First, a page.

• Female alligators typically remain under 10 feet long
  • Male alligators can be much larger than females and over 10 feet in length

Tips

  • Do not feed alligators
  • If taking a photo or looking at an alligator, remain at least 50 feet away in distance
  • Do not swim in areas where it’s a known alligator community
  • Never go near an alligator nest
  • Never touch or go near an alligator on a road even if it looks dead
  • Stay away from water at night and definitely stay away during the breeding season
  • If you’re in fresh or stagnant water (natural or man-made) in Florida, know that alligators could be anywhere

 

Clownfish

July 5th, 2017

Clownfish are also known as anemonefish, which is a genus of the pomacentridae family and consists of 29 recognized species. They primarily inhabit coral reefs in the Pacific and Indian Oceans. They are also found as far north as the Red Sea and inhabit the Great Barrier Reef off the east coast of Australia. They are not native to the Atlantic/Caribbean Oceans or the Florida Keys.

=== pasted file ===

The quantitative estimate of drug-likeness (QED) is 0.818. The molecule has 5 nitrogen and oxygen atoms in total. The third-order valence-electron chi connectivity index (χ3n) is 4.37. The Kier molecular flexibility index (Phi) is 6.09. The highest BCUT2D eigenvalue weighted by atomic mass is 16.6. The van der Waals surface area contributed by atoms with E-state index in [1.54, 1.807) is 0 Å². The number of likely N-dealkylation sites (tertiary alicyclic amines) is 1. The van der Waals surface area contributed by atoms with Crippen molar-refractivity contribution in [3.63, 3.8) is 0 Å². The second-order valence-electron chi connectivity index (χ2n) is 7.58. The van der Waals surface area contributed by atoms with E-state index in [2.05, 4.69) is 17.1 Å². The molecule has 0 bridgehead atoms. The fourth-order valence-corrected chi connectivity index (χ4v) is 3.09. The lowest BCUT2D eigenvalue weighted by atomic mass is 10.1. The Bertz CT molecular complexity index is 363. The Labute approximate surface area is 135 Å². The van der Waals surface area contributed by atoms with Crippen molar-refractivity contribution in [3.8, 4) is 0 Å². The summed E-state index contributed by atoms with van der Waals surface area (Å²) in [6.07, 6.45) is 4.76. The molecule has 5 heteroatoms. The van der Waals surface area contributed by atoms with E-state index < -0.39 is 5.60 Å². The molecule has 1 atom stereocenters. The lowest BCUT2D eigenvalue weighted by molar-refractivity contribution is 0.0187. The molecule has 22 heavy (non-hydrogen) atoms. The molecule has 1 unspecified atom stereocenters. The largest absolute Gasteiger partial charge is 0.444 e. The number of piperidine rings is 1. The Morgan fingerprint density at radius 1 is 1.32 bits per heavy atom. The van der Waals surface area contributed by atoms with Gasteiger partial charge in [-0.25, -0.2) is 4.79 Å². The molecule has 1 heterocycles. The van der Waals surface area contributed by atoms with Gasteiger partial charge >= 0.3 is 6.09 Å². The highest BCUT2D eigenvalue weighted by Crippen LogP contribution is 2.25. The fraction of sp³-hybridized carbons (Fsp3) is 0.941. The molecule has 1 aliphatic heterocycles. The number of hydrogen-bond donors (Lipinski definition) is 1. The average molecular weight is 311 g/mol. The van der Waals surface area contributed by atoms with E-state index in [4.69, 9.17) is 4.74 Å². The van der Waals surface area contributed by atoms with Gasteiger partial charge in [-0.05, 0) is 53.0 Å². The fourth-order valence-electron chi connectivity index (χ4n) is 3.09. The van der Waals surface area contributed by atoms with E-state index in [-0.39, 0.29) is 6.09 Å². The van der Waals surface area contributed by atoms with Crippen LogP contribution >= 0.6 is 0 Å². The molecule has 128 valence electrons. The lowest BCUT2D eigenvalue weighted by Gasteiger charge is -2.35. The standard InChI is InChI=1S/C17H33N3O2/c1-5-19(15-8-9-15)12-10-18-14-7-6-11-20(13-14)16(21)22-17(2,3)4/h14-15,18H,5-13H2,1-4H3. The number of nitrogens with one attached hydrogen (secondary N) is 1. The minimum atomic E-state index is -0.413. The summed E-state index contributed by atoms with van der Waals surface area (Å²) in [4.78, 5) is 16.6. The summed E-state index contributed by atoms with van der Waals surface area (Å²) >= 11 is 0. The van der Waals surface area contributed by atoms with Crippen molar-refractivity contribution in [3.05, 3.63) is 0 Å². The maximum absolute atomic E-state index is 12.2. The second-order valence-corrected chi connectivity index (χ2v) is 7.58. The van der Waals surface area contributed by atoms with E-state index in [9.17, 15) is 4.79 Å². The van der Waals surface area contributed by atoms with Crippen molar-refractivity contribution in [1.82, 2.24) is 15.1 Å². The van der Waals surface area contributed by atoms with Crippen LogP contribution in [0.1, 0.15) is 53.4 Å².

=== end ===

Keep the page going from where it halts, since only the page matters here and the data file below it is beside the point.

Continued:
You can find a clownfish exhibit at the Key West Aquarium. The clownfish in the exhibit were aquacultured at ORA (Oceans Reefs and Aquariums) in Ft. Pierce, FL. Farm raising is a common practice for this species due to the increase in their popularity. Aquaculture reduces the collection of wild caught marine specimens in high demand and diminishes our impact on the environment.

Caribbean Reef Octopus

June 14th, 2017

The Caribbean Reef Octopus lives in warm waters around coral reef environments and grassy and rocky sea beds. There are more than 300 different species of octopus that have been identified. Considered the most intelligent of all invertebrates, the octopus is found in the tropical and temperate waters of the worlds oceans. They prey on crabs, crayfish, and mollusks, and will sometimes use their ink to disorient their victims before attacking. Its first line of defense is its ability to hide in plain sight. Using a network of pigment cells and specialized muscles in its skin, the octopus can almost instantaneously match the colors, patterns, and even textures of its surrounding. Predators such as sharks, eels, and dolphins swim by without even noticing it. When discovered, an octopus will release a cloud of black ink to obscure its attackers view, giving it time to swim away. The ink even contains a substance that weakens a predators’ sense of smell, making the fleeing octopus harder to track. Fast swimmers, they can jet forward expelling water through their mantles. And their bodies can squeeze into impossibly small cracks and crevices where predators can’t follow.